After a dry run, glue the boards together with a waterproof glue such as Titebond III. For larger glue-ups, I prefer using G2 epoxy by System Three Resins, which is a waterproof glue that has an open time of 60 minutes. The leftover epoxy is perfect for filling in small surface cracks or knots. Placing a piece of wax or parchment paper under the glued joint keeps the glue away from your clamps. Once out of the clamps, the glued countertop can either be passed through a drum sander or just hand-sanded to a finish grit of either 180 or 220.

Fit the countertop

A few things still need to be taken care of before applying a finish. One may be to scribe the counter to a wall and/or fit it into a corner. A corner can be finished with either a butt or mitre joint. Both will move with the seasons, but a butt joint will not open up like a mitre joint will. A mitre will open and close along the joint, whereas the two halves of a butt joint will only slide against each other.

Use a few counter connectors to join sections of counters. When machining the joinery for the connectors, leave a little room for seasonal movement. Installing a few tenons will also help keep the top aligned. If you plan on using dowels, be sure to only use them in one location across the joint, and be sure to allow the rest of the countertop to move. If you’re using tenons, glue half of the tenon into one mortise and widen the mortise across from it, allowing the tenon to move freely. When the time comes to connect the two counters, be sure to apply a bead of silicone caulking along the edge of the joining counter. It will move with the joint. After your counter is sized and fitting correctly, make the necessary adjustments to the front overhang before adding an edge profile.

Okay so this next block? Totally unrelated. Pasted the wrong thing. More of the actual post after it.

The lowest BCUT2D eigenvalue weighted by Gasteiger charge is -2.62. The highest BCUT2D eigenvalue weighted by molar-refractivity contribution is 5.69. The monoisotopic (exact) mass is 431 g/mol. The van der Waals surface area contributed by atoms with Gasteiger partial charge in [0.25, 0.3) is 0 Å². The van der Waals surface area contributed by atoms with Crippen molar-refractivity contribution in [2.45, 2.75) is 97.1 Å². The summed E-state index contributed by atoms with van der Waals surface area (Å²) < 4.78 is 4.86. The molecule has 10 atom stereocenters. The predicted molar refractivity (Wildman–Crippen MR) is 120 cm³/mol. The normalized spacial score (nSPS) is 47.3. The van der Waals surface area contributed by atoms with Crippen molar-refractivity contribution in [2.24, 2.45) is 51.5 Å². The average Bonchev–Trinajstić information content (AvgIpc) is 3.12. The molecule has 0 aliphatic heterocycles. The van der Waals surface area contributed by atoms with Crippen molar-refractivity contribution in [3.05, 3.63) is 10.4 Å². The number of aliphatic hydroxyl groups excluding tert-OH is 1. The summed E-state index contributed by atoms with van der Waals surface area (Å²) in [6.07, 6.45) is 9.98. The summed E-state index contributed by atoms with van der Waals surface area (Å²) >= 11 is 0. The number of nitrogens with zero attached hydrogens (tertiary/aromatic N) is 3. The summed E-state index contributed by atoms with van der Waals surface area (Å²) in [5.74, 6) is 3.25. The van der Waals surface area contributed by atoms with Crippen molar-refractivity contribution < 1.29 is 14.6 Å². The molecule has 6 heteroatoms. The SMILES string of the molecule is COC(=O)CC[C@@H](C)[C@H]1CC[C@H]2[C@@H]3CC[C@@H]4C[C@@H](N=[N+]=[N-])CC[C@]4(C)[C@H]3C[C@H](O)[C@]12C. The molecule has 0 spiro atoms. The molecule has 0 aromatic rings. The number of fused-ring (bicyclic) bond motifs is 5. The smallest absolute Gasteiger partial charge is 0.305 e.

Sink and faucet openings

The last step may be to cut out an opening for a sink and faucet. Using the manufacturer’s sink template, outline the position of your sink and cut along the line using a jigsaw. If you are installing an under-mounted sink, this template can be used to make a reverse guide template out of a piece of 1/2″ MDF or plywood.

Carefully position and clamp the guide template to the top of your counter. Using a plunge router fitted with a guide bushing, rout along the guide using an up-cut spiral bit until you have reached the other side. Take your time to slowly remove the material with only 1/8 “– 1/4” increments and clean out the shavings after each pass. The MDF cut-away portion from the center of your sink template can be attached in the middle to support both sides of the router. Remember again to add a bead of silicone caulking when installing both the sink and the faucet.

Finish line

With all my woodwork, I like to use Waterlox Original Tung oil finish. This waterproof, heat-resistant finish is food safe and will easily stand up to daily use on kitchen counters. It is important to finish both sides. Apply at least four coats to the top and three coats to the underside. For a flawless finish, do a light sanding before applying the final coat.

Allow for movement during installation

Take the necessary steps to allow for seasonal movement when the time comes to install the countertop. A standard countertop could move 3/8″ seasonally. To accommodate for this, epoxy an oversized washer with a 1/2″ center to the underside of the cabinet supports and drill out the center.

Attach the counter through this 1/2″ hole. This opening will provide enough room for the screw to travel seasonally. A second washer is fitted nicely around the fastening screw’s head to prevent it going through the opening. For a 1-1/2″ thick countertop, the wood screws should be long enough to go through the cabinet supports and into the counter at least 3/4″. Be sure to fasten the counter in several spots. The only screw that doesn’t need to travel is the one placed closest to the wall. This will allow all seasonal movement to happen away from the wall.

Wood is timeless, inspiring and comforting to have around us daily. With a little bit of work, it can also become the perfect surface to make your morning cup of joe.

For a full list of articles on “Building Kitchen Cabinets” click here.